4 Incredibly Over-Engineered Aircraft

by Stephen Mraz
Feb 17, 2016

Why is it that some airplanes seem to fly well past what anyone could’ve hoped for in terms of an operational life? Is it overdesign or good design or both? Healthy safety margins? Designers with an eye toward engineering rather than planned obsolescence? Or maybe it’s just dumb luck. But as Obi-Wan Kenobi said, “There is no such thing as luck.” And, to throw in another “literary” quote, this one from Branch Rickey, “Luck is the residue of design.”

Either way, here are some planes that seem to have out-flown other planes of their era.

The Douglas DC-3 has to be the king of over-engineered aircraft. The twin piston-engined monoplane was first developed and flew in 1936 as an airliner that could hold 14 sleeper beds. As an airliner, it brought about true coast-to-coast flying. Granted, it could be a 17.5-hr. flight with three fuel stops. But until then, it took two days of short hops plus an overnight train trip. The plane cost about $80,000 when built, which means they would run $1.4 million today.

But the plane really took off in World War II (pun intended). It was renamed the C-47 Skytrain (and called the Dakota in the RAF) and over 16,000 were built. Even the Russians built versions. It was used for troop and cargo transport, dropped paratroopers into battle (more than 50,000 in the first days after D-Day), and towed gliders to altitude, among other missions.

It’s estimated that about 400 DC-3s and converted C-47s are still flying, 70 years after production stopped. It could be the first airliner to fly for over a century. Pilots appreciate its good handling characteristics, rugged landing gear, and ability to land and take off from short fields. They are also said to be easy to maintain, though parts are probably hard to come by.

Boeing’s B-52 Stratofortress long served as the U.S. Air Force’s main strategic bomber after it entered service in 1955, and is still a key element in the U.S. arsenal. It is also the U.S. aircraft capable of carrying the widest assortment of weapons including gravity bombs, cluster bombs, precision-guided missiles, and joint direct-attack munitions. It can carry up to 70,000 lb. of ordnance.

Nearly 750 B-52s were built through 1962, including models A though H, and then production stopped. Only the H version is still flying. But upgrades and good maintenance should keep them flying beyond 2040, according to some engineering analyses.

The bomber is powered by eight Pratt & Whitney engines, each putting out 17,000 lb. of thrust. Top speed is 650 mph and it has a maximum take-off weight of 488,000 lb. It has a range of 10,145 miles, but it can fly indefinitely with aerial refueling.

The Lockheed C-130 Hercules also entered service in 1955, but as a military transport plane capable of using unprepared runways for landings and takeoffs. It started life as a cargo and troop/medivac vehicle, but has been used as a platform for a gunship (AC-130), assault aircraft, firefighter, refueling tanker, search and rescue vehicle over land and sea, weather recon, and scientific support vehicle. Over 2,500 have been built in over 40 variations, and it is still in production. In fact, it holds the record for the longest continuous production run of any military aircraft. The Hercules is flown by the militaries of more than 60 countries.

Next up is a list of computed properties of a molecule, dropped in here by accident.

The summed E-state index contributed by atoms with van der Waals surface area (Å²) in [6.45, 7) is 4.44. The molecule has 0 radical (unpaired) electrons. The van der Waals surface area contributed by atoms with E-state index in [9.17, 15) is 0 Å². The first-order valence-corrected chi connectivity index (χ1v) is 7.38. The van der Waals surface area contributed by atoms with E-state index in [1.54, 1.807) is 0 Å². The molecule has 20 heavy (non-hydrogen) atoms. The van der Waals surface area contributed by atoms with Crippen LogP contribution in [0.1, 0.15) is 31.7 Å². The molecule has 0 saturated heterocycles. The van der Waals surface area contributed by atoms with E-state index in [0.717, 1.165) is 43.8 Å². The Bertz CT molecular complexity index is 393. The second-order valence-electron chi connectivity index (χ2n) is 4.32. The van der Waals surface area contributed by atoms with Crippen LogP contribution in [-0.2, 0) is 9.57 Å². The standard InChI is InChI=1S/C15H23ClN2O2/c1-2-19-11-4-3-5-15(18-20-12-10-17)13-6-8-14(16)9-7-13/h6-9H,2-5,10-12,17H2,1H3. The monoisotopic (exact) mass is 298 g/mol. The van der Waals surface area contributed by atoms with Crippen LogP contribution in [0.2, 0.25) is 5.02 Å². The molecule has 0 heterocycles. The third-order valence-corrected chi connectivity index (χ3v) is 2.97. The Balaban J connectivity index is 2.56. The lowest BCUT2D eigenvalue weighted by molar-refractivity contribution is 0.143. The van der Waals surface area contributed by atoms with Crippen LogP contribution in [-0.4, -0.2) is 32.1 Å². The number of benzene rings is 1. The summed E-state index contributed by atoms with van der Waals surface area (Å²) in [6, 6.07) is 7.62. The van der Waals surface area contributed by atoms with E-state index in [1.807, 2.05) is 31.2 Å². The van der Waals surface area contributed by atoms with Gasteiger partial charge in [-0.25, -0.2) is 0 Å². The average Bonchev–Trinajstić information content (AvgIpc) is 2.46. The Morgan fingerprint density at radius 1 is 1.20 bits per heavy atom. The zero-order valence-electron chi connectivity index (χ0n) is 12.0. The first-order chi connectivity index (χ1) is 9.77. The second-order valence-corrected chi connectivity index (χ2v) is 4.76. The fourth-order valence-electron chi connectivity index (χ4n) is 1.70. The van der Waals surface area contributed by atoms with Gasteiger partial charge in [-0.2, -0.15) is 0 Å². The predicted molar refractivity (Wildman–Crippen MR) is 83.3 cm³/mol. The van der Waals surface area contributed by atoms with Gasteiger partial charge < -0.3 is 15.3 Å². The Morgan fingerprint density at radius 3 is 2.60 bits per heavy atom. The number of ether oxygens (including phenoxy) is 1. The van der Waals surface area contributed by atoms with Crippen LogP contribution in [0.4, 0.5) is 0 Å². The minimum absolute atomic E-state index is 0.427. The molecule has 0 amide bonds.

The McDonnell Douglas F-4 Phantom was developed as a two-seat, twin-engine supersonic fighter/bomber for the Navy and entered service in 1960. It was quickly adopted by the Marines and Air Force. Right out of the box, the Phantom began setting speed and altitude records, racking up 15 before it was five years old. It could fly Mach 2.5 and climb as high as 98,000 ft. It could also carry up to 18,000 lb. of armaments, including a wide assortment of missiles and bombs. Soon after it was initially deployed, the Navy had rotary cannon installed for air-to-air combat and strafing.

The F-4 was a mainstay of the U.S. military through the Vietnam War and wasn’t replaced by aircraft such as the F-15 Eagle, F-16 Falcon, and F-14 Tomcat until the 1980s. Even then, it still served a role in the Marines and Air Force, as well as the Reserves. It also flew in the Gulf War in 1991. It was finally retired in 1996. During its career, it was the only aircraft flown by both the Navy Blue Angels and the Air Force Thunderbirds.

Discuss this Blog Entry 15

on Feb 19, 2016

I suspect those planes were initially design without the "benefit" of FEA so that their designers had to include healthy margins of safety. One comment on the DC-3: None ever crashed because of structural failure. And just to be a contrarian, the Internet says John Milton first make the quote regarding luck. All the same, I loved the article.

on May 27, 2016

Air Force and Navy requirements are quite different from each other. This simple fact still hasn't been accepted by those who hold the purse strings.

on Feb 24, 2016

Spent the 80's in the USAF, got to work on both the F-4 and B-52. Flew in the C-130. All were great aircraft.

on Feb 24, 2016

DeHavilland Canada Dash 8 series 100,200 and 300 aircraft are known to have 4 lifetimes on their structures and that with an average recorded flight cycle time of 52 to 58 minutes...fatigue provoking circumstances.
It's all to do with metal to metal adhesive bonding...Fleet in Fort Erie have been doing this for DeHavilland for decades. The aircraft are not over designed but every load path is closed in traditional DeH aircraft design so that has probably a lot to do with longevity.

on Feb 24, 2016

ScotCan :
As a proponent of riv-bonding, your comment interests me.